In 2006 former US President George W Bush admitted the use of coercive interrogation tactics on senior al-Qaeda captives detained by the CIA following the September 11 attacks. Bush certified in 2007 that the CIA's interrogation programme complied with the Geneva Conventions.
The Obama administration has ordered the secret prisons - so-called black sites - closed and has restricted the CIA to using only those interrogation methods approved for use by the US military until a complete review of the programme is conducted.
There is speculation the ICRC report may have been leaked by officials in the current administration amid political debate over detention policies and accountability.
Some Democrats in Congress have called for a truth commission to investigate a range of alleged abuses by the former administration as part of the "war on terror", including CIA interrogations at secret sites and wiretapping. Republicans have called the move a "witch hunt".
Obama has offered a cool reception to truth commissions but has not ruled out possible prosecutions, saying no one should be above the law.
However, the president said last month that he was "more interested in looking forward than I am in looking backwards".
"I understand the political dilemma facing the new administration that wants to look forward with a broad agenda beyond human rights," said Brody.
"But for the US to regain credibility the investigation and prosecution of these crimes would be a very important step to show the world that not only do we think these acts were wrong but we are dedicated to punishing officials who engage in such un-American activities."
swissinfo, Simon Bradley in Geneva
Claims that the CIA held al-Qaeda suspects in Eastern Europe, Thailand and Afghanistan were first reported in the Washington Post on November 2, 2005.
According to the paper, centres, so-called "black sites", were established following the September 11 attacks in 2001. Egypt, Jordan, Morocco and other countries were also destinations for captives, it claimed.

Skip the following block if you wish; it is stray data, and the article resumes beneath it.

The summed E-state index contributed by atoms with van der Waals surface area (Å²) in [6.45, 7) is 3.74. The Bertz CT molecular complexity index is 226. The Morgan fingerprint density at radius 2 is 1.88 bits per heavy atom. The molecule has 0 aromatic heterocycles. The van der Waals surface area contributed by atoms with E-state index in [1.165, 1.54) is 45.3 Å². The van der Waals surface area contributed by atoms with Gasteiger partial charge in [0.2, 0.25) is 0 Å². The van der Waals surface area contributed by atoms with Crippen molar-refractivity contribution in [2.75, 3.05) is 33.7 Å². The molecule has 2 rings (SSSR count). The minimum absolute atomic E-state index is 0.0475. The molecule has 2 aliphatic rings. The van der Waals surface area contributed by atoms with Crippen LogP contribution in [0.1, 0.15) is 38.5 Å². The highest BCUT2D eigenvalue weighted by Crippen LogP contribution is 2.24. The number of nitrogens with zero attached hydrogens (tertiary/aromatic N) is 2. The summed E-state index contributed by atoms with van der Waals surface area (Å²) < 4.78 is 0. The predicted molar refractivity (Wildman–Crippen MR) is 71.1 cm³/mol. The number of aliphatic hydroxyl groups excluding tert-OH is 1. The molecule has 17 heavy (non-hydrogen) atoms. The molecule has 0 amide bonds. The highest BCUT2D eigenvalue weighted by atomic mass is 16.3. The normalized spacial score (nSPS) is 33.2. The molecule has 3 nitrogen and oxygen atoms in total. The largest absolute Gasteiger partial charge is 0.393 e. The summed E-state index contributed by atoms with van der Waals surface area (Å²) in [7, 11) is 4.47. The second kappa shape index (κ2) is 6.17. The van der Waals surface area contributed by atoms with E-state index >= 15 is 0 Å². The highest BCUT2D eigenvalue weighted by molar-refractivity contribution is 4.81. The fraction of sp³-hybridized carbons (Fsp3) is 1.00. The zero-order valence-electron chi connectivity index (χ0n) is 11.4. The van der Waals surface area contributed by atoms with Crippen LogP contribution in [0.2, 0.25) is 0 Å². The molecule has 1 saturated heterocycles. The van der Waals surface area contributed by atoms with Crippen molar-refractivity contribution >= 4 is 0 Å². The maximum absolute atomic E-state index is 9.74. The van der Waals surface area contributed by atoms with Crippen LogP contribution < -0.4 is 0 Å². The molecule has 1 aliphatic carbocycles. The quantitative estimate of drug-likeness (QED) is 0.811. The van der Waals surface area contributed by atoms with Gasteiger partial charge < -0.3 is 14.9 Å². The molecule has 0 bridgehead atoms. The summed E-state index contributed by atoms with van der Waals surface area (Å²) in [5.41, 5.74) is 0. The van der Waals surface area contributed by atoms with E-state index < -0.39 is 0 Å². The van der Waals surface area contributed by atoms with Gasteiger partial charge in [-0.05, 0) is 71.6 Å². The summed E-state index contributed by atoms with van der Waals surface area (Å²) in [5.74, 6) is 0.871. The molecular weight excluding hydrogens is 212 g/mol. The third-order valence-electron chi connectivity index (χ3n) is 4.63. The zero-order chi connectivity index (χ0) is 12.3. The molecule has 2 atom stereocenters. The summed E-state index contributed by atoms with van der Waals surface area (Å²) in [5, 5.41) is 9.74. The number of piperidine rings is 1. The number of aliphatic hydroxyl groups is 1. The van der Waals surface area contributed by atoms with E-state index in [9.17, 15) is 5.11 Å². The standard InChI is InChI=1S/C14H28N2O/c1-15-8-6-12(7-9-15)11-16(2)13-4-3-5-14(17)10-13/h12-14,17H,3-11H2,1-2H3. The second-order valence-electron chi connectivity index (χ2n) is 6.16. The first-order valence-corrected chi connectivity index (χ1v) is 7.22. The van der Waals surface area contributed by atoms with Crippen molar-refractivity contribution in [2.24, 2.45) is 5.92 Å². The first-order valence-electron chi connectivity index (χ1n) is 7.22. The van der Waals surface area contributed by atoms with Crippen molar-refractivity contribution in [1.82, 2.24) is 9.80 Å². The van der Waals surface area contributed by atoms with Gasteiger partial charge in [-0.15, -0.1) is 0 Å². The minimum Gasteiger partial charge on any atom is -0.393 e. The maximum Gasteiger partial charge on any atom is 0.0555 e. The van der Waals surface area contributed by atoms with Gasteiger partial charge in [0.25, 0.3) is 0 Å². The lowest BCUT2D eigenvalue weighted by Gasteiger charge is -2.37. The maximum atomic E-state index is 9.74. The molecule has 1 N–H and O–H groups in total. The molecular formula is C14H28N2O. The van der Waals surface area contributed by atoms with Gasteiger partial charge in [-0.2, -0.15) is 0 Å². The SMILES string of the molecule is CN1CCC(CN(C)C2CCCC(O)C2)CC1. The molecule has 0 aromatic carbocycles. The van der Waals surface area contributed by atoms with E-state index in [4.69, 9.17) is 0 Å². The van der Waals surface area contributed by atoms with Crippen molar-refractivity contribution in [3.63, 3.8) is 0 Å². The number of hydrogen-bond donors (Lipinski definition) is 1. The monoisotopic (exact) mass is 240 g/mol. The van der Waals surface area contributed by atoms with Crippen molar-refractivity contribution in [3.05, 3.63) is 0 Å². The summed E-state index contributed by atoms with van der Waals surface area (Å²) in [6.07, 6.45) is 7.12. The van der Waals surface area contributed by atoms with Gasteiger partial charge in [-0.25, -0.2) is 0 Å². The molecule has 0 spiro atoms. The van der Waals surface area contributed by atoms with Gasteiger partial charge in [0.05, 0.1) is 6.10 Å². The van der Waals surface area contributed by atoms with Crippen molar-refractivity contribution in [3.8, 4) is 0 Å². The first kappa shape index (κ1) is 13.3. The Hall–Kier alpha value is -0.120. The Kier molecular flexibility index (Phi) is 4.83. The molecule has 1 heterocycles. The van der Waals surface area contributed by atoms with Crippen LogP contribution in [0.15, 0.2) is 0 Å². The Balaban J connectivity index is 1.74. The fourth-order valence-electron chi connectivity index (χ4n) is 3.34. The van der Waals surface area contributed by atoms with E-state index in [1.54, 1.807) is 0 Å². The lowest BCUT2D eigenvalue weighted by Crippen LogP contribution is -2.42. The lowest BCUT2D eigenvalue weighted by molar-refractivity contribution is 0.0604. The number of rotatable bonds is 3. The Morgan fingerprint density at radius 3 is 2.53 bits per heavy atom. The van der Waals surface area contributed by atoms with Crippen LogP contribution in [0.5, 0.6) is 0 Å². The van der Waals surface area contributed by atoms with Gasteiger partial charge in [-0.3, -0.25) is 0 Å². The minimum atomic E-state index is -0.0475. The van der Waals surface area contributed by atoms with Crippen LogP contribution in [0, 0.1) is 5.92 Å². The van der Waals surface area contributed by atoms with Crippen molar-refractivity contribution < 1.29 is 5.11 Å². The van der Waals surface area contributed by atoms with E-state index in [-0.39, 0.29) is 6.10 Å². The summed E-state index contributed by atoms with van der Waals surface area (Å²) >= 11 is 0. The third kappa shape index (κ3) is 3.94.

Swiss senator Dick Marty was appointed by the Council of Europe in November 2005 to investigate claims that the CIA had set up such secret prisons in Eastern Europe.
In his initial report, published in June 2006, Marty concluded that 14 European countries had colluded with the US in a "spider's web" of human rights abuses. Marty said other countries, including Switzerland, had been involved actively or passively in the detention or transfer of unknown persons.
In September 2006 President Bush admitted for the first time that the CIA had been holding suspected terrorists in secret prisons, and announced that 14 detainees - including the alleged mastermind of the September 11 attacks, Khalid Sheikh Mohammed - had been transferred to Guantanamo Bay. However, Bush did not say where the prisons were located.
In December 2007 Bush rejected claims his administration used torture and defended the CIA's methods.
Barack Obama ordered the closing within a year of the Guantanamo Bay military prison in Cuba and of "black sites", and has restricted the CIA to using only those interrogation methods approved for use by the US military until a complete review of the programme is conducted.